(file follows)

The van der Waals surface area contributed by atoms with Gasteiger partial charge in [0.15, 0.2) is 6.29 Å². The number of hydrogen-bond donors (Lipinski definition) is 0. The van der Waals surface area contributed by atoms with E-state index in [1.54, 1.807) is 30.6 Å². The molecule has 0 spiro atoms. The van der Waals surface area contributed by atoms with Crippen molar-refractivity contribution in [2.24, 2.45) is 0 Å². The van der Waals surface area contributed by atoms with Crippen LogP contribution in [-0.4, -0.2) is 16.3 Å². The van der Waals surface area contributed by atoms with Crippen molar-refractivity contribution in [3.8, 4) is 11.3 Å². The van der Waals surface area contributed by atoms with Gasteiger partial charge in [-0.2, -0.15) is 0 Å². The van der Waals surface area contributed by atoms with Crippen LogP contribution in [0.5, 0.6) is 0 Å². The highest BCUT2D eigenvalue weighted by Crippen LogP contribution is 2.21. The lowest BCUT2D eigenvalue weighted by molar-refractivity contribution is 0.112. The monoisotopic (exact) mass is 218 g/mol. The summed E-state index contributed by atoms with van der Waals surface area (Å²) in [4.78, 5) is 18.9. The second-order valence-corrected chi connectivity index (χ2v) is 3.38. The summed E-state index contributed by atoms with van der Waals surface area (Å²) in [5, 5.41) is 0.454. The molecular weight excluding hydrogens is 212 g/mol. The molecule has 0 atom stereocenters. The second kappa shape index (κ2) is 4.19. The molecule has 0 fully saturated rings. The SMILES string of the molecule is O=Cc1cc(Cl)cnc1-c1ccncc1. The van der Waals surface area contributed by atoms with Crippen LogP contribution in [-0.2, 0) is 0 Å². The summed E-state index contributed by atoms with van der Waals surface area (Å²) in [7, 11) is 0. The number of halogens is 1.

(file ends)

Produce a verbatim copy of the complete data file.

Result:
The van der Waals surface area contributed by atoms with Gasteiger partial charge in [0.15, 0.2) is 6.29 Å². The number of hydrogen-bond donors (Lipinski definition) is 0. The van der Waals surface area contributed by atoms with E-state index in [1.54, 1.807) is 30.6 Å². The molecule has 0 spiro atoms. The van der Waals surface area contributed by atoms with Crippen molar-refractivity contribution in [2.24, 2.45) is 0 Å². The van der Waals surface area contributed by atoms with Crippen LogP contribution in [-0.4, -0.2) is 16.3 Å². The van der Waals surface area contributed by atoms with Crippen molar-refractivity contribution in [3.8, 4) is 11.3 Å². The van der Waals surface area contributed by atoms with Gasteiger partial charge in [-0.2, -0.15) is 0 Å². The van der Waals surface area contributed by atoms with Crippen LogP contribution in [0.5, 0.6) is 0 Å². The highest BCUT2D eigenvalue weighted by Crippen LogP contribution is 2.21. The lowest BCUT2D eigenvalue weighted by molar-refractivity contribution is 0.112. The monoisotopic (exact) mass is 218 g/mol. The summed E-state index contributed by atoms with van der Waals surface area (Å²) in [4.78, 5) is 18.9. The second-order valence-corrected chi connectivity index (χ2v) is 3.38. The summed E-state index contributed by atoms with van der Waals surface area (Å²) in [5, 5.41) is 0.454. The molecular weight excluding hydrogens is 212 g/mol. The molecule has 0 atom stereocenters. The second kappa shape index (κ2) is 4.19. The molecule has 0 fully saturated rings. The SMILES string of the molecule is O=Cc1cc(Cl)cnc1-c1ccncc1. The van der Waals surface area contributed by atoms with Crippen LogP contribution in [-0.2, 0) is 0 Å². The summed E-state index contributed by atoms with van der Waals surface area (Å²) in [7, 11) is 0. The number of halogens is 1.